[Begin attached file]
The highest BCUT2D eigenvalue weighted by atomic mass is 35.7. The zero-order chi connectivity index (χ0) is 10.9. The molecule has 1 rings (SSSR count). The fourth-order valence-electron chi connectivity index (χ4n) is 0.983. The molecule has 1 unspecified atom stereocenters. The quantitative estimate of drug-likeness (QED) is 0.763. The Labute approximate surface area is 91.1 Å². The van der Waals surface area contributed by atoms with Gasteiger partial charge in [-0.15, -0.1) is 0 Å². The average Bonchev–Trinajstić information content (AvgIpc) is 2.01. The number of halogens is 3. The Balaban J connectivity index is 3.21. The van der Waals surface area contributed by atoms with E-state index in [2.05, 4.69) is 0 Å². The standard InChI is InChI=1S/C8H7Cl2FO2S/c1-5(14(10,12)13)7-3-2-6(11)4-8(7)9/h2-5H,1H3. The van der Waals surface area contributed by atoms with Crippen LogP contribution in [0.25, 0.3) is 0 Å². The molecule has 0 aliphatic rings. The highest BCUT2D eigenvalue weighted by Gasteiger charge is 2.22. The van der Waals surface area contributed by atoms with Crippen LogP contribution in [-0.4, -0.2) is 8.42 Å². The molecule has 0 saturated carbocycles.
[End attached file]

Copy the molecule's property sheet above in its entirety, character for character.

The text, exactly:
The highest BCUT2D eigenvalue weighted by atomic mass is 35.7. The zero-order chi connectivity index (χ0) is 10.9. The molecule has 1 rings (SSSR count). The fourth-order valence-electron chi connectivity index (χ4n) is 0.983. The molecule has 1 unspecified atom stereocenters. The quantitative estimate of drug-likeness (QED) is 0.763. The Labute approximate surface area is 91.1 Å². The van der Waals surface area contributed by atoms with Gasteiger partial charge in [-0.15, -0.1) is 0 Å². The average Bonchev–Trinajstić information content (AvgIpc) is 2.01. The number of halogens is 3. The Balaban J connectivity index is 3.21. The van der Waals surface area contributed by atoms with E-state index in [2.05, 4.69) is 0 Å². The standard InChI is InChI=1S/C8H7Cl2FO2S/c1-5(14(10,12)13)7-3-2-6(11)4-8(7)9/h2-5H,1H3. The van der Waals surface area contributed by atoms with Crippen LogP contribution in [0.25, 0.3) is 0 Å². The molecule has 0 aliphatic rings. The highest BCUT2D eigenvalue weighted by Gasteiger charge is 2.22. The van der Waals surface area contributed by atoms with Crippen LogP contribution in [-0.4, -0.2) is 8.42 Å². The molecule has 0 saturated carbocycles.